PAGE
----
I am at risk of stealing a joke from Patrick Kielty. Actually, I may as well confess, I am about to just steal the joke. It is from Kielty’s famously (and some may say “only”) funny routine where he imagines a world where nations communicate on Facebook.
So here goes, if barristers and solicitors were to describe the nature of the relationship in Facebook terms it would be “complicated”. And the MoJ would definitely “like” that.
In fact there are many ways that the relationship would be better described as “open”. Barristers and Solicitors are allowed to
see brief other people. When it comes to the Bar, we are even allowed to go into bat for both sides. Blimey, it is complicated.
No matter what the nature of the relationship it would be fair to say that when news of “the deal” broke a while ago we were very much “on a break”. And during the break the Bar “did a Ross” and started to see the MoJ. And ever since then the relationship has been tempestuous. To say the least.
I have been an interested observer in Bar politics, and therefore the politics of the wider legal landscape, since before Carter came along. In that time I have often pondered the unusual relationship that exists between barrister and solicitor. There is such an interesting dynamic at work. In my view it divides into three areas. Understanding the balance of power in those three areas may help in establishing a more unified approach.
The most common way that the relationship is expressed is the commercial relationship between instructing solicitor and the instructed advocate. Without doubt the nature of this relationship is one where the solicitor holds most of the power. The solicitor is, in such cases, the holder of the Representation Order. They have the security provided by the Regulations which will bind the client to them in the majority of circumstances. The Bar have none of that security. The instructed barrister can be sacked the day before the trial and have no recourse whatsoever and little prospect of receiving a fee that equates to the work undertaken.
And with that insecurity comes the power that the solicitors holds. Even in a “one-off” instruction the barrister is at risk of a withdrawal of instructions. And of course the barrister should be hoping for a long term relationship with that the solicitor with lots of work flowing their way. It is one of the factors, along with professionalism and pride, that spurs you on to impress and to continue to impress. And it is the ability to terminate that relationship that the solicitor should use to make sure their clients get absolutely top notch service from the barrister, the clerks and the chambers.
In recent times there has been a regulatory relationship. The parent LSB has the SRA and BSB as the siblings with the slightly awkward relationship. This is a relationship where it is more difficult to gauge the balance of power. It is impossible to fathom what motivates regulators, other than the desire to regulate and regulate regularly. I suspect that the SRA often have the upper hand because of the cost of regulation. The costs of the LSB are divided between the BSB and the SRA in fractions that relate to the comparable numbers of professionals regulated ie the SRA pay more because they regulate more individuals and entities. And it is preserving this division of costs where the BSB will often tread on eggshells – they never want their big brother to push for more money from them.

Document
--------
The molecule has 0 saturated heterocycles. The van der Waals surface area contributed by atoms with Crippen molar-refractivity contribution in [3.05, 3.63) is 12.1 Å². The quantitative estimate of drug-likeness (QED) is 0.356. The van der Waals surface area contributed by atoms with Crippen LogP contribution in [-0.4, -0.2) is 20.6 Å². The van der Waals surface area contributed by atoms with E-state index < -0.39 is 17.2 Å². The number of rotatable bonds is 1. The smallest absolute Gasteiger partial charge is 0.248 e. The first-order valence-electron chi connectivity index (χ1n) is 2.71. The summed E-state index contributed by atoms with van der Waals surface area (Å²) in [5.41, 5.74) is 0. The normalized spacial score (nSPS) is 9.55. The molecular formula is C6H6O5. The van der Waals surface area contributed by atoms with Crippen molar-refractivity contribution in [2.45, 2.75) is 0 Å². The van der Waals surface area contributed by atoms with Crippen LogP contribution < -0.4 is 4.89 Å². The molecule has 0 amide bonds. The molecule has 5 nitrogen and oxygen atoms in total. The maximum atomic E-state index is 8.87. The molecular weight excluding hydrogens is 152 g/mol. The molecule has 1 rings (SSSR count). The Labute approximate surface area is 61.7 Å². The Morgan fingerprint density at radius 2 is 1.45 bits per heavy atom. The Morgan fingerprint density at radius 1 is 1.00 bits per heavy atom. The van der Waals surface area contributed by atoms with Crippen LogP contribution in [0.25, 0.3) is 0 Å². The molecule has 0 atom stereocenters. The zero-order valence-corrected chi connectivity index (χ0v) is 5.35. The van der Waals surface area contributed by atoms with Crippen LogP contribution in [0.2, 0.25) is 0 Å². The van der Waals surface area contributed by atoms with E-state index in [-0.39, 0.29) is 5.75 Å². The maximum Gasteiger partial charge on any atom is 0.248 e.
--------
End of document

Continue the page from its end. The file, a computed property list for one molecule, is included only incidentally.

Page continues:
Now we have the nature of the relationship in the visceral world of politicians and civil servants. This is where I suggest the Bar currently edge it. I suspect that we have, in fact, wielded more “power” in this arena than our colleagues than we even realised. It is not just the influence that was garnered as a result of “the deal” and subsequent engagement. It is not influence gained by the Bar being more “establishment”.
It is slightly perverse that solicitors undertake the lion’s share of criminal work within the system and yet the Bar wields the greatest power to cause embarrassment in the Crown Court. It is the focus of interest in cases that appear in the Crown Court which means the Bar are “feared” more than solicitors. It also stems from the fact that the Bar prosecute a significant proportion of the cases in the Crown Court and are, to that extent, of greater perceived value to the Government.
As I say, it is all incredibly complicated.
Understanding the nature of the relationship is important in improving the relationship. Politically the relationship is at quite a low ebb at the moment. I have said this before in a previous blog but that relationship is not going to be improved if solicitors continue to find offence in everything the Bar do. It is not going to improve if every time the Bar try to promote their strengths they are accused of denigrating solicitors.
The flip side to that is that the leadership of the Bar need to carefully consider the nature of their public pronouncements. As advocates we should be able to make sure our words do not cause offence or leave room for offence to be taken. That is particularly important when being “pro-Bar” to make sure it is not either the product of, or an unintended manifestation of, an anti-solicitor rhetoric.
It is important to remember that the various representative bodies represent their members. It would be ridiculous for the Criminal Bar Association to ignore the concerns of its members. Everything such associations do should be consistent and not contrary to the public interest. But it should be done on behalf of their members. To recognise that would be a huge step forward to effectively working together.
We are not yet a unified profession. For a number of reasons there are still some competing interests. These are capable of being recognised and coped with in a mature and mutually beneficial relationship. A complicated, but not impossible, relationship.